Compact and small with
David Van Langen,
Notes: Plants from this
population have long
tuberous roots and are covered in
are really very nice!! they are very
cold hardy and stays fairly
small and compact.
plant up to 12cm tall, forming low prostrate clumps up to 2m in
Segments are round to obovate,
5-10cm long, 5-6 cm wide, to 1.2 cm thick. Cladodes elongate conical,
to 7.5 mm long. wrinkled under very dry or cold conditions.
Yellow or brown, to 3 mm long.
five spines from the upper areoles, 2.5 to 6cm long, grey or
acicular and downwards pointing
Large tuberous and fleshy.
Yellow with red bases
to reddish, appear on early June , 5-6 cm in diameter and long.
Obovoid narrow and smooth, purple or reddish purple at
maturity, fleshy, 2.5-4 cm long, 2.5-3cm in diameter flattened and
Seeds: Tan to grey, 5mm in diameter
varieties are recognized:
has only moderately
stem segments that may reach 10 cm in length and diameter and
basically yellow flowers.
Var. pottsii (Opuntia balliii) has very
glaucous compact stem
segments reaching 5-6 cm in length and
diameter. It is easily distinguished from other varieties of
O. macrorhiza by its red flowers (as opposed to yellow),
and very slender spines. This variety is thought by some experts
to deserve specific (species)
(Salm-Dyck) L.D. Benson
in: The cacti of Arizona 20, 1969
Origin: Widespread In Midwest and south-western United
States and northern Mexico, ranging from Texas to Arizona and New
Mexico. (Colorado, Utah, Wyoming, South Dakota, Nebraska, and Missouri)
Habitat: Grows on loam or rocky, sandy
places at an elevation of 800 to 2200 m
Conservation status: Listed in
CITES appendix 2.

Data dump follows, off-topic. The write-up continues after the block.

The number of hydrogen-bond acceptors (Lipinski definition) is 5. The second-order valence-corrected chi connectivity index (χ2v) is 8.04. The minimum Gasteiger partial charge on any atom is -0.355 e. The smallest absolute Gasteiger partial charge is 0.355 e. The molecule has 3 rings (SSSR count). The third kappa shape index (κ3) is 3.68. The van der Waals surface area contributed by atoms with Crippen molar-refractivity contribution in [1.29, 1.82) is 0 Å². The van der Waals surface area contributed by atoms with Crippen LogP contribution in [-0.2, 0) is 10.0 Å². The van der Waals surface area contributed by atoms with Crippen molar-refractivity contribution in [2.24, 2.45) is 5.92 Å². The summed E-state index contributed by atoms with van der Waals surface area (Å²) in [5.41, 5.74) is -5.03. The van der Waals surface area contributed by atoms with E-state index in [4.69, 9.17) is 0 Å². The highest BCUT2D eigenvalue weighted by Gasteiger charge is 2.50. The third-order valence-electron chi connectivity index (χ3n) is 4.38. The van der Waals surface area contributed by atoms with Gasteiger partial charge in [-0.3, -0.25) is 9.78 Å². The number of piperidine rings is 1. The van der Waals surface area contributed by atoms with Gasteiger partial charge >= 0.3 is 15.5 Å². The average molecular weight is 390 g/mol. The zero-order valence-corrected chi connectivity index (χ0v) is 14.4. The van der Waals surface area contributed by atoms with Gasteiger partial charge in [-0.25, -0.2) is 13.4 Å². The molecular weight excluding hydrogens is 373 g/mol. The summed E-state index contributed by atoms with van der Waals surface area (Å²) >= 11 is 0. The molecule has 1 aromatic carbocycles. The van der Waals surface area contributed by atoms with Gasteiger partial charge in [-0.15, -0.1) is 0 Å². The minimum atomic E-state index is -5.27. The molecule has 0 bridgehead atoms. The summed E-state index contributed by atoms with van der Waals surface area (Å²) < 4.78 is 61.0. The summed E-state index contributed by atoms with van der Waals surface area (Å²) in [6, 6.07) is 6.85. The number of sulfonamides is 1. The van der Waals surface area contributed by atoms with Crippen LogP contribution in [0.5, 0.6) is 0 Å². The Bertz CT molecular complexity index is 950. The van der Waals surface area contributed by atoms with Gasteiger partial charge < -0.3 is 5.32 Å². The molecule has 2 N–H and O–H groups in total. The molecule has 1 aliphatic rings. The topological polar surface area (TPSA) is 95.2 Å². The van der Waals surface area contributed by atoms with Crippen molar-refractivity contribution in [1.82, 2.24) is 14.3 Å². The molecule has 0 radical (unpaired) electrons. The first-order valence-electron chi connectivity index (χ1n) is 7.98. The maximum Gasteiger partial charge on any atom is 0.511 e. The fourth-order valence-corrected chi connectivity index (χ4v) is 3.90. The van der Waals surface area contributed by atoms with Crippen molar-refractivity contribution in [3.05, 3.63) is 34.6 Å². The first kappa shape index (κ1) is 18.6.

Common Names include:
refers to a Greek name used by Pliny for a diverse plant which grew in
the region of the town of Opus in Greece.
species name "macrorhiza" derives from
Greek adjective “macros (μακρος)”
meaning “large, long, tall, high, deep, far,”,
and the Greek word “rhiza (ριζα)”meaning
“root, stem, origin” ( The specific name implies:
" large rooted ").
variety name "pottsii" has been created in honour of
"John Potts" manager of a mine in Ciudad Chihuahua who collected
cacti for the the prince Salm-Dyck.
- O. ballii
in: Contributions from the
U. S. National
Herbarium 13 (9): 309, t. 64, 1911
- O. pottsii Salm-Dyck
in: Cacteae in Horto Dyckensi Cultae [ed. 1849] 236,
macrorhiza Engelmann 1850,
Journal of Natural History 6:
mesacantha Raf. var. macrorhiza
(Engelm.) J.M.Coult., 1896
compressa (Salisb.) Macbr. var. macrorhiza
(Engelm.) L.D.Benson, 1944
- O. tortispina Engelm.
& Bigelow, 1856
- O. sphaerocarpa
Engelm. & Bigelow 1856
- O. plumbea
- O. delicata
- O. setispina
Engelm ex Salm-Dyck. 1850
- O. tenuispina
- O. filipendula
cymochila Engelm. y Bigelow, 1856
compressa J.F.Macbr. var. grandiflora (Engelm.) Weniger
compressa J.F.Macbr. var. stenochila (Engelm.) Weniger
Cultivation: A quite cold tolerant plant, it can succeed outdoors. Requires a sandy
or very well-drained soil . Prefers a
alkaline soil. Plants
must be kept rather dry in the winter but they like a reasonable supply
of water in the growing season. A position at the base of a south-facing
wall or somewhere that can be protected from winter rain is best for
this plant. Requires plenty of sun. Plants endure considerable abandon.
Photo of conspecific taxa, varieties, forms and
cultivars of plants belonging to the
Opuntia humifusa (compressa)
has lots of synonyms
like many other cacti) whit several controversial varieties and subspecies
and comprises a multitude of different forms, but where each form
is linked to others by populations of plants with intermediate